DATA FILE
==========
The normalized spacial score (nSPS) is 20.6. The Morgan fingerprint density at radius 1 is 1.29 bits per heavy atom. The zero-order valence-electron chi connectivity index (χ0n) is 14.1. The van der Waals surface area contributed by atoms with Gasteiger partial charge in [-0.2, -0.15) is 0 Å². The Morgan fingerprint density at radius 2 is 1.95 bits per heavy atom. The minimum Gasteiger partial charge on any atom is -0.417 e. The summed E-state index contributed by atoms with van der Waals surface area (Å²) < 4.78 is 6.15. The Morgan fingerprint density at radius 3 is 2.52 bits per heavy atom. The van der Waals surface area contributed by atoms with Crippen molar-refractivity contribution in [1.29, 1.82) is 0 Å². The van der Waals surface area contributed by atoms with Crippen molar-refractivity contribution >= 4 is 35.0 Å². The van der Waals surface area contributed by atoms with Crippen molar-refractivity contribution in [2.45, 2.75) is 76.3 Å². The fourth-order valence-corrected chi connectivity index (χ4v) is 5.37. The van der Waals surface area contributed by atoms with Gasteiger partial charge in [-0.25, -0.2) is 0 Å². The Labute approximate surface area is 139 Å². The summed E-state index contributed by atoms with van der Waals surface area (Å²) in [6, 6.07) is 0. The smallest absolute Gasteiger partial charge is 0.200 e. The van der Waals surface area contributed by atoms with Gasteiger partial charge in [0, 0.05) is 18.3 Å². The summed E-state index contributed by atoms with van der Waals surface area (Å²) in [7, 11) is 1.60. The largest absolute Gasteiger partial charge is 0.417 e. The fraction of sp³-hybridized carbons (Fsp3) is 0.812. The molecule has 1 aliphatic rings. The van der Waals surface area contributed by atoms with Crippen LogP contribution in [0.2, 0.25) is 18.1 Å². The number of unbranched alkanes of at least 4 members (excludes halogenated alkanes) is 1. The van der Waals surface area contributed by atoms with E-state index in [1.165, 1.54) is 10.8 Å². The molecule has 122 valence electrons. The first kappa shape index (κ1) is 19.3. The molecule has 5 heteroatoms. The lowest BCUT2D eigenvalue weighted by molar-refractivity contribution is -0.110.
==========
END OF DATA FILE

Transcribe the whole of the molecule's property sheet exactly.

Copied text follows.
The normalized spacial score (nSPS) is 20.6. The Morgan fingerprint density at radius 1 is 1.29 bits per heavy atom. The zero-order valence-electron chi connectivity index (χ0n) is 14.1. The van der Waals surface area contributed by atoms with Gasteiger partial charge in [-0.2, -0.15) is 0 Å². The Morgan fingerprint density at radius 2 is 1.95 bits per heavy atom. The minimum Gasteiger partial charge on any atom is -0.417 e. The summed E-state index contributed by atoms with van der Waals surface area (Å²) < 4.78 is 6.15. The Morgan fingerprint density at radius 3 is 2.52 bits per heavy atom. The van der Waals surface area contributed by atoms with Crippen molar-refractivity contribution in [1.29, 1.82) is 0 Å². The van der Waals surface area contributed by atoms with Crippen molar-refractivity contribution >= 4 is 35.0 Å². The van der Waals surface area contributed by atoms with Crippen molar-refractivity contribution in [2.45, 2.75) is 76.3 Å². The fourth-order valence-corrected chi connectivity index (χ4v) is 5.37. The van der Waals surface area contributed by atoms with Gasteiger partial charge in [-0.25, -0.2) is 0 Å². The Labute approximate surface area is 139 Å². The summed E-state index contributed by atoms with van der Waals surface area (Å²) in [6, 6.07) is 0. The smallest absolute Gasteiger partial charge is 0.200 e. The van der Waals surface area contributed by atoms with Gasteiger partial charge in [0, 0.05) is 18.3 Å². The summed E-state index contributed by atoms with van der Waals surface area (Å²) in [7, 11) is 1.60. The largest absolute Gasteiger partial charge is 0.417 e. The fraction of sp³-hybridized carbons (Fsp3) is 0.812. The molecule has 1 aliphatic rings. The van der Waals surface area contributed by atoms with Crippen LogP contribution in [0.2, 0.25) is 18.1 Å². The number of unbranched alkanes of at least 4 members (excludes halogenated alkanes) is 1. The van der Waals surface area contributed by atoms with E-state index in [1.165, 1.54) is 10.8 Å². The molecule has 122 valence electrons. The first kappa shape index (κ1) is 19.3. The molecule has 5 heteroatoms. The lowest BCUT2D eigenvalue weighted by molar-refractivity contribution is -0.110.